This is historical material “frozen in time”. The website is no longer updated and links to external websites and some internal pages may not work.

Search form

The Blinded Veterans Association

Rosye Cloud, Director of Veterans, Wounded Warriors and Military Families, discusses the increase in eye injuries among our armed forces.

Eye injuries occurring through combat are changing and the nature of our current conflicts are pushing the numbers higher. Today’s battlefield conditions result in 16 percent of all those wounded/evacuated having penetrating eye injuries and/or TBI-related visual dysfunction due to blast forces. It is estimated that approximately 55,000 service members have some type of eye injury and 70 percent of those with eye blast injuries also endure traumatic brain injury (TBI) visual dysfunction. Serious combat eye trauma is now, according to VA data, the fourth most common combat injury, trailing only PTSD, TBI, and hearing loss.

One example is Sgt. Dorian Gardner, who was on foot patrol at the Forward Operating Base Kajaki, near the Kajaki Dam on the Helmand River, when he took a prone fighting position and began to scan for enemy activity. Shortly after laying down, a mortar exploded near his position, and instantaneously everything changed. After being treated at the National Naval Medical Center in Bethesda Maryland, Sgt. Gardner ended up losing his left eye, and only retaining 15-20 percent vision in his right eye. He was now legally blind. After attending the week-long convention hosted by the Blinded Veterans Association, Sgt. Gardner was able to unite with fellow visually-impaired veterans and join a peer support group. While still facing many challenges, Gardner now has a new group of friends and mentors who understand and can relate.  To read the full story, please see the following link- Sgt. Gardner's Story (on page 34).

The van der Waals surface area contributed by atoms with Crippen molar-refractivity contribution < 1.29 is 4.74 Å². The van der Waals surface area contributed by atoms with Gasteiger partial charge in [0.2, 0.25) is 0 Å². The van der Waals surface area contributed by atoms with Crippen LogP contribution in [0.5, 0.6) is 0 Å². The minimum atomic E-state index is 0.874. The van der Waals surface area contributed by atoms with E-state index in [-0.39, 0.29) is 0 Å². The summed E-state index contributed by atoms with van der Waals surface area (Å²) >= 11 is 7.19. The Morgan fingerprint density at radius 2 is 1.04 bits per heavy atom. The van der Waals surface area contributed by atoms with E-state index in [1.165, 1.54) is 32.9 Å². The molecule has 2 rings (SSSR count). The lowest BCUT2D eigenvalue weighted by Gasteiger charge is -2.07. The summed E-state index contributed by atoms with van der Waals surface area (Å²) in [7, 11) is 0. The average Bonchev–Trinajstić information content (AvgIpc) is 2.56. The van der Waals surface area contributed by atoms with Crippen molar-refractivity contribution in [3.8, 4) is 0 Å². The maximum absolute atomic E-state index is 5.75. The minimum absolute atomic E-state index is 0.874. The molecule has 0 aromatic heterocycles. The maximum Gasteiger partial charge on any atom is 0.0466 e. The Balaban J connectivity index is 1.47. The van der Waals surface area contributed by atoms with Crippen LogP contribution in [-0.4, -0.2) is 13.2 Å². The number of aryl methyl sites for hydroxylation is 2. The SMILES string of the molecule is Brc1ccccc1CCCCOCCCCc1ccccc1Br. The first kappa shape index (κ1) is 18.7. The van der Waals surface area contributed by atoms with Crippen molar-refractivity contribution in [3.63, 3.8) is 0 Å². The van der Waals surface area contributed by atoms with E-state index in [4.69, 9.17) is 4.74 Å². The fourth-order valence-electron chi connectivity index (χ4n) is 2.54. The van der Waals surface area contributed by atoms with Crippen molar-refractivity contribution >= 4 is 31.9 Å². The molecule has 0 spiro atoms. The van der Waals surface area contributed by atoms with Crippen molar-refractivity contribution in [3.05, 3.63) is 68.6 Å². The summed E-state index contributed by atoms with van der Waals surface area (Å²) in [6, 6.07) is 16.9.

Recently, we met with Tom Zampieri, the Director of Government Relations for the Blinded Veterans Association (BVA). BVA is an organization that hopes to make life better for blinded veterans through service programs, regional groups, resources, and advocacy. BVA, a congressionally chartered veteran service organization that has been in existence for sixty-five years, does not charge for any services they provide, and membership is not a prerequisite to obtain help.  The BVA is one organization that is focused on the combat related eye trauma space, and having an impact on the lives of individuals such as Sgt. Dorian Gardner.

Increased exposure to combat over the last ten years of conflict has also exposed a number of unique problems. Penetrating eye injuries and TBI-related visual dysfunction due to blast forces is one example. The Department of Defense has identified research into Restoration of Sight and Eye-care as one of four top priorities for funding. Treatment of acute eye injury on the battle field and in early stages of medical evaluation can determine the extent of resulting vision impairment of chronic eye disease later and the associated need for vision rehabilitation. As a result, the ability to effectively treat acute eye damage can have long-term implications for an individual’s vision health and quality of life for the remainder of their military service and into their civilian lives.

The White House will continue collaborative relationships between the Federal Government, private industry, non-profit organizations, local communities, veteran service organizations, and other nations to address the unique needs of the military population. Ensuring that the best possible support is available to our service members and veterans is one of our main goals and, as troops begin to draw down, many of our nation’s veteran service organizations will play an important role in providing that extra support to our military community.

For more information on the BVA, please visit their website at the following link- The BVA Website.